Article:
David Moyes was noticeably and uncharacteristically high-spirited when Everton completed the signing of Steven Naismith last month, clearly believing the former Rangers midfielder could seriously improve his side's chances of qualifying for Europe.
On this evidence, the question may be which European competition he had in mind. Everton were so much better than Villa it was almost embarrassing, with Naismith, together with Marouane Fellaini, Steven Pienaar and Nikica Jelavic, a major influence before his substitution.
"At times it was as good as I've seen us play," Moyes said, before voicing his customary note of caution.
"If you win two games it gets you off to a good start, but we need to be judged after 10. I don't feel it's the strongest squad I've had in my time at Everton, because we haven't really got any injuries at present, so I've got a little bit of cover in some places, but the numbers are down.
"But the flexibility of the squad gives me a little bit of hope. I can play Naismith and Fellaini and Osman in a few positions, [Kevin] Mirallas too, so we can cover things, but if we lost any numbers we'd be struggling. I'd like to add to the squad if I can."
If he can strengthen his squad this week, who knows how long Everton can sustain a challenge to the dominance of the usual quartet. One thing is for sure: on this evidence, Sir Alex Ferguson's dismissal of them after Manchester United's Goodison defeat as a long-ball side ("No, I don't think so," said Moyes) is no more than the sour grapes it appeared to be. On a beautiful Villa Park pitch, some of Everton's passing and movement was outstanding and it would not have flattered them to have won by five or six.
The thunder that rumbled stagily around the ground before kick-off added a touch of drama to the occasion of Paul Lambert's first home game as Villa manager and, clearly unimpressed by the lack of creativity shown in their opening defeat at West Ham, the Scot made three changes to his starting lineup. Stephen Ireland, Fabian Delph and Brett Holman made way for Chris Herd, Barry Bannan and Nathan Delfouneso, with the latter partnering Darren Bent up front.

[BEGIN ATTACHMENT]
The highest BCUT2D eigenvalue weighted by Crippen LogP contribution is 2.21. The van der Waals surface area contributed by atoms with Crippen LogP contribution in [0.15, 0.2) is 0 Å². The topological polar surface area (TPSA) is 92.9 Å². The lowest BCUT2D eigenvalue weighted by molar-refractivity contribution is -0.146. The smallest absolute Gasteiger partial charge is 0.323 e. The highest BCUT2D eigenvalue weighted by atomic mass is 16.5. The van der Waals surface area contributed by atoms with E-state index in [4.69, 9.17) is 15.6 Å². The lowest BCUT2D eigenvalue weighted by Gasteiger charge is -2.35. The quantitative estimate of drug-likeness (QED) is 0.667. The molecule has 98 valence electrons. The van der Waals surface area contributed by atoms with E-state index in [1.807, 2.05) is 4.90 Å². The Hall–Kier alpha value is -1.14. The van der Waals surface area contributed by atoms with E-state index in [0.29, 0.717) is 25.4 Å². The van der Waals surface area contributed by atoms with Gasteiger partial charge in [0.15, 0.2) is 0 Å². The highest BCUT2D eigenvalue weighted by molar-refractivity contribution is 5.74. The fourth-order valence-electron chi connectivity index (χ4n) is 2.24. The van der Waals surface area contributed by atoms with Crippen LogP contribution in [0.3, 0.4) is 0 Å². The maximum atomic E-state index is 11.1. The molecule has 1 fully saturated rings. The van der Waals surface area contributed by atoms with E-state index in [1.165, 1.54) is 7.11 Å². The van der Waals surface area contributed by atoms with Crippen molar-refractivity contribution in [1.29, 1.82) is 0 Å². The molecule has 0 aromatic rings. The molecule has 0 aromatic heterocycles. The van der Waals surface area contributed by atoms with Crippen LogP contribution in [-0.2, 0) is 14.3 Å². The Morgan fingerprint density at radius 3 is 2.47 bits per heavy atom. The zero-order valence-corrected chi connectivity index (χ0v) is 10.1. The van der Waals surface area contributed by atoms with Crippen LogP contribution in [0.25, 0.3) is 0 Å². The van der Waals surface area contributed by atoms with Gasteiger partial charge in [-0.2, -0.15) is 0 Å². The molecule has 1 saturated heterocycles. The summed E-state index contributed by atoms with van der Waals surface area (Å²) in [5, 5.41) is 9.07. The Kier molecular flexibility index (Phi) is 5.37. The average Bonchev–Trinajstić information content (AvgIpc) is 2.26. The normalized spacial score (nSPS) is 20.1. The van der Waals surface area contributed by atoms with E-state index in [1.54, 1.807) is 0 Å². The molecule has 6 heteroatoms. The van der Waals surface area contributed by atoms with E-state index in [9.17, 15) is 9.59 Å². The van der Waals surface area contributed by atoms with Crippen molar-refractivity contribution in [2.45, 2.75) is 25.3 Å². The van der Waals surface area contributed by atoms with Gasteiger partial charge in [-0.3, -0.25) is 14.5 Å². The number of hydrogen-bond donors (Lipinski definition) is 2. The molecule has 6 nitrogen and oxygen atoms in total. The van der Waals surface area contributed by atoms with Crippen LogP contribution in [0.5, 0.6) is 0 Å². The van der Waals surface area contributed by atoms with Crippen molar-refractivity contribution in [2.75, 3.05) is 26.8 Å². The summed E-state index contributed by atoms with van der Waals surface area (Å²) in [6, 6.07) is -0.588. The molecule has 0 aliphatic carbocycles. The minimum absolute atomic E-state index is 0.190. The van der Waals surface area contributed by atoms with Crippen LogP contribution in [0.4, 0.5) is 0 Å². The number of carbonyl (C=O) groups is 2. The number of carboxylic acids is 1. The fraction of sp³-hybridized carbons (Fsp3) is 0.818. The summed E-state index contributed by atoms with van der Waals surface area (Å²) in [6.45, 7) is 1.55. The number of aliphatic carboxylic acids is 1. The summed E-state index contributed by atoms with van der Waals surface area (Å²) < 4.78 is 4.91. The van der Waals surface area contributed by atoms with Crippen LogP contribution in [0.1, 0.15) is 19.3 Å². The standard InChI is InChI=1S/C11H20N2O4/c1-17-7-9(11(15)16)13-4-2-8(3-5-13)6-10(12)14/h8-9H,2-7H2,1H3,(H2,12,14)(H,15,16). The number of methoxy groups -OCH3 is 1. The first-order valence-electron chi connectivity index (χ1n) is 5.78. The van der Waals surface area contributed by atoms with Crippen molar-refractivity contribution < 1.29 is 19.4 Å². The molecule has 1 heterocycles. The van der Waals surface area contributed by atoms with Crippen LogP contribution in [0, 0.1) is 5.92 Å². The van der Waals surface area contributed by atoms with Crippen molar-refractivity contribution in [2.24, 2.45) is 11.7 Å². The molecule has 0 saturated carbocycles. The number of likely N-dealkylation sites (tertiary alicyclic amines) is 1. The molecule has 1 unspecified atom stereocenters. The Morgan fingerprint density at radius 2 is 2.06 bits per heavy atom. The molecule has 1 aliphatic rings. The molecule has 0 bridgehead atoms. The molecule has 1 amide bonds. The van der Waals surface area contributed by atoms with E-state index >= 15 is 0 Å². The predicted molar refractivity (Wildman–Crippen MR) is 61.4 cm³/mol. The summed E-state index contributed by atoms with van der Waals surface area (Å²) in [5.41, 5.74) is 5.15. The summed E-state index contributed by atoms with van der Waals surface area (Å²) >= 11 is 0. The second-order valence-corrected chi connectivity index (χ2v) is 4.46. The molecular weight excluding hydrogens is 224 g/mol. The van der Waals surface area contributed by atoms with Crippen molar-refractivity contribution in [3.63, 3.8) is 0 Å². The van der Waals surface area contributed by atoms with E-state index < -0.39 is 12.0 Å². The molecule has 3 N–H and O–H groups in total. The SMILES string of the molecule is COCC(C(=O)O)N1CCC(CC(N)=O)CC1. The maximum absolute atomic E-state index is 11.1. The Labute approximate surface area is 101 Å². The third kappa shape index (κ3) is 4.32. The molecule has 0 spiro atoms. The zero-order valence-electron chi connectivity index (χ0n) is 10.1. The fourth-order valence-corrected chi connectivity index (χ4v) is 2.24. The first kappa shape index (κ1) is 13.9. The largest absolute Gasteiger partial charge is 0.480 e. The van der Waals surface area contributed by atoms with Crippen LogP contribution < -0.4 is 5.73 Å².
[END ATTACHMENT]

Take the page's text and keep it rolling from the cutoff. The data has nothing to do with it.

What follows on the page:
In the only change to the Everton team that beat United 1-0 last Monday, Naismith came in for Tony Hibbert, with Phil Neville dropping back from midfield to right-back. Mirallas, the £5.3m signing from Olympiakos, was deemed fit enough to take a place on the bench.
Those apparently amazed by that opening win seem to have forgotten that in the past five seasons Moyes's side have finished seventh, eighth, fifth, fifth and sixth, and they made an excellent start here. A move of perhaps 15 passes concluded with Pienaar exchanging passes with Naismith and curling a fine first-time shot beyond the Villa goalkeeper, Shay Given, from around 20 yards.
The fact that Villa had failed to score in five of their previous seven Premier League matches, and only once in the other two, can only have added to the visitors' confidence. They certainly carried by far the greater threat, with Fellaini, Pienaar and Naismith combining to impressive effect behind Jelavic, and it was no surprise when Fellaini headed a Phil Jagielka cross through rather than past Given to double their lead. The attempt to save was inept at best, but the Irish goalkeeper was hardly the only Villa player struggling.
As was demonstrated in the minute before half-time. Leighton Baines, for perhaps the 10th time, found space down the left, looked up and cut the ball back for Jelavic to shoot firmly beyond Given, for the Croat's eighth goal in eight league games.
Matters did not improve for the home team after the break when Ciaran Clark was sent off for the gentlest of tugs on Jelavic as he ran clear. It appeared to make little difference as far as Villa had been concerned, the match having long since become one of damage limitation, but with 15 minutes remaining a speculative 25-yard effort from Karim El Ahmadi swerved sufficiently to beat Tim Howard and give the scoreline an entirely misleading respectability.
It would have been even more misleading had Andreas Weimann's 89th-minute shot not come back off the post, and Lambert acknowledged as much. "I'm disappointed, but it's not about me and never will be, it's about the players and fans. I'm sure myself and Randy [Lerner, owner of the club] will sit down and talk about what's going to happen."
New signings appear to be imperative if Villa are to avoid a relegation battle, though Lambert is entitled to take a certain amount of encouragement from the final 20 minutes.